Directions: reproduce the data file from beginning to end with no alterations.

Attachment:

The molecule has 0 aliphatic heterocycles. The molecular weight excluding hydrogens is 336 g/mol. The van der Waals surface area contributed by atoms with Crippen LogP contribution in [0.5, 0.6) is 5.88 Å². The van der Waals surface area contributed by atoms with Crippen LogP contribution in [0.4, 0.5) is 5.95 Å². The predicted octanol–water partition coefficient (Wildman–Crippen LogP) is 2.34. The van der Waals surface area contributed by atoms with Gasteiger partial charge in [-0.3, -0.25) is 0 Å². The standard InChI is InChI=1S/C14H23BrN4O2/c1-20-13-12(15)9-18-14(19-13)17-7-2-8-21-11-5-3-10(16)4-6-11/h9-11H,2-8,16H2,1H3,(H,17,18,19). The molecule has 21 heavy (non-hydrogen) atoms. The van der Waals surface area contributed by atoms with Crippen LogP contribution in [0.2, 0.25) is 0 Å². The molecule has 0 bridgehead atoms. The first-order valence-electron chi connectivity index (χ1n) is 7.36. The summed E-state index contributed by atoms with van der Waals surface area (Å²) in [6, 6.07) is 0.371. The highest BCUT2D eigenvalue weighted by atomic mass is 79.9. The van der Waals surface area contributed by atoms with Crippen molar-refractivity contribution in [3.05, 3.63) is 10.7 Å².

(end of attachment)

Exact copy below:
The molecule has 0 aliphatic heterocycles. The molecular weight excluding hydrogens is 336 g/mol. The van der Waals surface area contributed by atoms with Crippen LogP contribution in [0.5, 0.6) is 5.88 Å². The van der Waals surface area contributed by atoms with Crippen LogP contribution in [0.4, 0.5) is 5.95 Å². The predicted octanol–water partition coefficient (Wildman–Crippen LogP) is 2.34. The van der Waals surface area contributed by atoms with Gasteiger partial charge in [-0.3, -0.25) is 0 Å². The standard InChI is InChI=1S/C14H23BrN4O2/c1-20-13-12(15)9-18-14(19-13)17-7-2-8-21-11-5-3-10(16)4-6-11/h9-11H,2-8,16H2,1H3,(H,17,18,19). The molecule has 21 heavy (non-hydrogen) atoms. The van der Waals surface area contributed by atoms with Crippen LogP contribution in [0.2, 0.25) is 0 Å². The molecule has 0 bridgehead atoms. The first-order valence-electron chi connectivity index (χ1n) is 7.36. The summed E-state index contributed by atoms with van der Waals surface area (Å²) in [6, 6.07) is 0.371. The highest BCUT2D eigenvalue weighted by atomic mass is 79.9. The van der Waals surface area contributed by atoms with Crippen molar-refractivity contribution in [3.05, 3.63) is 10.7 Å².